|Appears in Collections:||Computing Science and Mathematics eTheses|
|Title:||Mathematical models of a tick borne disease in a British game bird with potential management strategies|
|Supervisor(s):||Norman, Rachel A.|
|Keywords:||Louping Ill Virus (LIV)|
tick borne disease
|Publisher:||University of Stirling|
|Citation:||R Porter, R Norman, and L Gilbert. Controlling tick-borne diseases through domestic animal management:a theoretical approach. Theoretical Ecology, Published online 20 May 2010. DOI 10.1007/s12080-010-0080-2|
|Abstract:||Louping ill virus (LIV) is a tick borne disease that causes mortality in red grouse, an economically important game bird of British uplands. The aim of this thesis is to extend previously published models of LIV , to consider the potential impact of different management strategies. In addition a new route of infection and the seasonal biology of both grouse and ticks will be explored. Grouse chicks are known to eat ticks as part of their diet in the first three weeks of life which may contribute to virus persistence if chicks consume infected ticks. This novel route of infection is incorporated in to the model which predicts that ingestion increases the range of host densities for which the virus is able to persist. The ingestion of ticks by grouse also reduces the tick population so that for low host densities the ingestion of ticks by grouse reduces the tick population so virus cannot persist. The model is adapted to take account of the seasonal biology of grouse and ticks. Although the temporal predictions of the seasonal models show some differences the addition of seasonality does not alter the model predictions of when LIV is likely to persist at different grouse and deer densities. Consequently seasonality is felt to be unimportant when considering management strategies. The treatment of sheep with acaricide in an attempt to reduce the tick population on a grouse moor is currently being trialled in Scotland. We use a model to predict the likely effect of this strategy at different deer densities. The number of ticks found attached to sheep varies so we consider the effect of tick attachment rates as well as acaricide efficacy. Although we predict that acaricide treated sheep can reduce the tick population and therefore LIV in grouse in some circumstances the treatment is less effective in the presence of deer. Consequently we use a model to make theoretical predictions of the effectiveness of acaricide treated deer as a control strategy for reducing LIV in red grouse. The effect of culling deer on LIV in grouse is also modelled and contrasted with the effect of acaricide use. It is predicted that acaricide treatment of deer could be highly effective, particularly if the deer density is first reduced by culling. Finally we considered the direct treatment of red grouse with acaricide. Female grouse can be given an acaricidal leg band which protects her directly and indirectly protects her chicks as they acquire some acaricide whilst brooding. Trials have suggested this can reduce tick burdens for individuals. We use the model to determine the potential effect that treating individual broods may have on the whole grouse population. The model predictions suggest that unless acaricide efficacy on chicks is high and long lasting treating individual broods is unlikely to reduce LIV in the whole population but will still provide some benefit for the individuals. The effectiveness of treatment is reduced by higher deer densities. The success of the management strategies considered in this thesis appear to be restricted by the presence of deer. It may therefore be that a combination of treatments including the treatment of deer may be of the greatest benefit to the grouse population.|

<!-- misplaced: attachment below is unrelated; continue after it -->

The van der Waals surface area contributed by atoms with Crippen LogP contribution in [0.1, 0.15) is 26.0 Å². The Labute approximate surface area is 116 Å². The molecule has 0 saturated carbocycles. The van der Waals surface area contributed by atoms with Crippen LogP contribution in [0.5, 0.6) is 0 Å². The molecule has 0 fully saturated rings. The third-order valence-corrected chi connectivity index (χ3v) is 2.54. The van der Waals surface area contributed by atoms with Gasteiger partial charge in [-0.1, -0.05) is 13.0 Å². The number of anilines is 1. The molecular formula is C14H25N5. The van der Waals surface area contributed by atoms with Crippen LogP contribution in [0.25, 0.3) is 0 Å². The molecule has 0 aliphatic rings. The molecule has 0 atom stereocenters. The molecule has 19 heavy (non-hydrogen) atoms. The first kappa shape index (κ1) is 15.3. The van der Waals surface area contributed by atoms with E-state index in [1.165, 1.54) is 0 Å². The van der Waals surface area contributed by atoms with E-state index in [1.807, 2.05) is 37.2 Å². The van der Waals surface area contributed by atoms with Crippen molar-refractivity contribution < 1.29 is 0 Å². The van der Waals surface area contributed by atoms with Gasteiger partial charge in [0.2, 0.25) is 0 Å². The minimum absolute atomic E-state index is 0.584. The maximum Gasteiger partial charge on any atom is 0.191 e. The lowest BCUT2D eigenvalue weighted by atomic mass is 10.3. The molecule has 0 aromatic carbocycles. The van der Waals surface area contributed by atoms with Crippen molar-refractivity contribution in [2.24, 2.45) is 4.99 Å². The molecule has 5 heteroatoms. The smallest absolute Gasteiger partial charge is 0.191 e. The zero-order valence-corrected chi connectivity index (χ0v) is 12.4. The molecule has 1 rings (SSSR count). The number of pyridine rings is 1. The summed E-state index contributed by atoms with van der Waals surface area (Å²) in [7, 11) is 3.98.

|Type:||Thesis or Dissertation|
|Affiliation:||School of Natural Sciences|
Computing Science and Mathematics
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